I’m making myself write this blog post.

I have nothing to write about, because ironically, nothing kills art quite as quickly and thoroughly as applying for funding for art.

The chair in the previous post hasn’t yet made it to the studio because I haven’t yet made it to the studio. There’s no wifi there, so “Going Up The Portal” with Sonia Boué means doing so from home.

We are, frankly, sick of The Portal.

The sooner the damn submit button gets pressed the better!

(Any minute now…)

When the button is pressed, we will have six glorious weeks of peace before we hear yay or nay… during which time I will have: a solo exhibition of nine women, complete with two workshops and a performance; A CD to master, do art work for and get reproduced; A recording session with The Sitting Room;  several rehearsals……..

But, although this is all art, it isn’t making new work, it isn’t getting to grips with the thoughts swimming around in my head, that have been hastily scribbled into my sketchbook, just in case they get forgotten.

Sometimes, by the time I get round to it, the things hastily scribbled are no longer relevant… my mind has moved on…


In another part of my working life, I discover I am learning things that I should have learned years ago. I’m learning in a deep and meaningful way about how other people work, think, learn. I have taught for over 25 years. I don’t do so much now, but the things I have learned over the last six months would have come in really handy and would undoubtedly have made me a better teacher.

I’m also learning that some really excellent art and design teachers I know are leaving the profession, or are close to collapse. This cannot go on, and I don’t know how to help, or what to do. I managed to escape it, and did so with my mental health barely intact. I have recovered, although certain sorts of stress get me too close to that edge again.

And I have discovered that some of us have a thing in common – Survivor Guilt.

This is totally wrong, it isn’t our fault, but we feel it anyway. We have deserted the children when they needed us, and our colleagues who needed support.


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To the casual onlooker it is a fairly ordinary looking chair.

It has a story though, like any object that has hung around for a while.

This ordinary looking chair sits in our hall and is rarely sat upon, but is a receptacle for coats and bags in passing through to the sitting room. I’ve cleared them off to take this photo. It isn’t sat on very often because it isn’t comfortable. While all the comfortable chairs have worn out, got saggy bottoms and broken arms, and stained covers and tears in the fabric, this one remains untouched by time. I know that it was probably made in the 50s or 60s. It sat in my mother-in-law’s house before ours. It didn’t get sat on there either, but was an occasional corner-of-the-dining-room chair. Extra visitors were given it, as they are here. Just Christmas then. It has had various covers, most of which still exist under this William Morris remnant. A triumph of style over substance. It is an imposter. It looks ok, but it isn’t. Even the cat won’t sit on it.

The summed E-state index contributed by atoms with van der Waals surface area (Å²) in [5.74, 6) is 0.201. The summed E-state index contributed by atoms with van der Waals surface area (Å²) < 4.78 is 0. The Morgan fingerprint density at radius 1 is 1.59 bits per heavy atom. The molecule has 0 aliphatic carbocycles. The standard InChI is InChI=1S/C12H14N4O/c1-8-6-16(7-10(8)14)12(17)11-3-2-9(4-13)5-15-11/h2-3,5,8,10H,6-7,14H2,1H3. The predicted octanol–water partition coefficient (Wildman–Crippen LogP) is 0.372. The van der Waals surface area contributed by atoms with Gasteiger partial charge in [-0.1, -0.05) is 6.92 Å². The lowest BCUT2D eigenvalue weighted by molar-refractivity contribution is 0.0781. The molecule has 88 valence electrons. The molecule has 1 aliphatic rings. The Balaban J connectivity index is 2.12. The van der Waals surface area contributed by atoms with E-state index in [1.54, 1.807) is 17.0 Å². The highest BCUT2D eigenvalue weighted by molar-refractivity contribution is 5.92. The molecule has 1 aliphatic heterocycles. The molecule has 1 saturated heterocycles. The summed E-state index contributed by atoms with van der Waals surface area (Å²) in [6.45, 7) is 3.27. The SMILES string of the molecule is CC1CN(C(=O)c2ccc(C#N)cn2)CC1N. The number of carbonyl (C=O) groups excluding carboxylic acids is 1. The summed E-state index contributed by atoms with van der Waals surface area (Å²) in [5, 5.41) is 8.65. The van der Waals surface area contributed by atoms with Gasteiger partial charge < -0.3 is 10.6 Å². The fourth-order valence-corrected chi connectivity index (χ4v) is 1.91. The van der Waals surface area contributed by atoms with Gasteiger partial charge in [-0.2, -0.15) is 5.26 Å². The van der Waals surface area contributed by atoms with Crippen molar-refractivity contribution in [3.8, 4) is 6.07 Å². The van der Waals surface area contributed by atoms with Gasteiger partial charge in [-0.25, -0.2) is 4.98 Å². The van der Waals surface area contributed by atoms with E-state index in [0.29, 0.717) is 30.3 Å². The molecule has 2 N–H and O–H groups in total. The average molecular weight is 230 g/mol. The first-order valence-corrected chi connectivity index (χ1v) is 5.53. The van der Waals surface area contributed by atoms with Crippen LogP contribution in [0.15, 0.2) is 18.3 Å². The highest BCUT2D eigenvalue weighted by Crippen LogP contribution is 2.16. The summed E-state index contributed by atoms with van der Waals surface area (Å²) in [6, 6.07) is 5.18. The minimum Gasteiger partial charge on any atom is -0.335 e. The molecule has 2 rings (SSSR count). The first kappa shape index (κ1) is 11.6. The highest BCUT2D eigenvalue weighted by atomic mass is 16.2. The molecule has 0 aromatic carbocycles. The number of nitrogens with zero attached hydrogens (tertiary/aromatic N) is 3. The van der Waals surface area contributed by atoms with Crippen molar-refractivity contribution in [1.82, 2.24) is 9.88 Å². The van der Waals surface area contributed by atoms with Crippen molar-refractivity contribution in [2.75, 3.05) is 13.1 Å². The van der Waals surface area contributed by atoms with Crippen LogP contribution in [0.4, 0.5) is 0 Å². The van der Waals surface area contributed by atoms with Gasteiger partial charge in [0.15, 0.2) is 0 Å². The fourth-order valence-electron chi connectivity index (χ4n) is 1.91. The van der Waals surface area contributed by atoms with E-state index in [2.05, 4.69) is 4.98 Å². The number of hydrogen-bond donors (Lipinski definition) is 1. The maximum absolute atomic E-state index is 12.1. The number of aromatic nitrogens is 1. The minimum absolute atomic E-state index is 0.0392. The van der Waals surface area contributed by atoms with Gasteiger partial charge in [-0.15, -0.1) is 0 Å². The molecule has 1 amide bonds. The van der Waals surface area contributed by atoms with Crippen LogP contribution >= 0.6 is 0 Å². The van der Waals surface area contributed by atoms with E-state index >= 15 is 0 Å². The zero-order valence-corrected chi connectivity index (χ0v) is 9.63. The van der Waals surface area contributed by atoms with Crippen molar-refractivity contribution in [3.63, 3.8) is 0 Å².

It has, in my head at least, the personality of a frosty Aunt. It looks respectable. It is undoubtedly middle class, middle aged and white. It doesn’t know how to relate to the rest of the family, doesn’t know what to do with itself. But we feel duty bound to keep it. The Last Chair.

But… I’m thinking that all of this might make it into something else. It might just become art. In my head, I think it already has. I have spoken to my husband about this, and I think he was fairly noncommittal about it being something else. I think, if I take it to the studio to do something to it, he might miss it. Just like the frosty Aunt, who, after her death, you realise was far more interesting than you thought… and you miss her.


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The last few years as an artist have provided little signposts and milestones along the way. Small moments of clarity or change that have propelled me to the next level, next challenge…

I remember when I first started calling myself an Artist.

I remember when I put “Artist” on my passport application.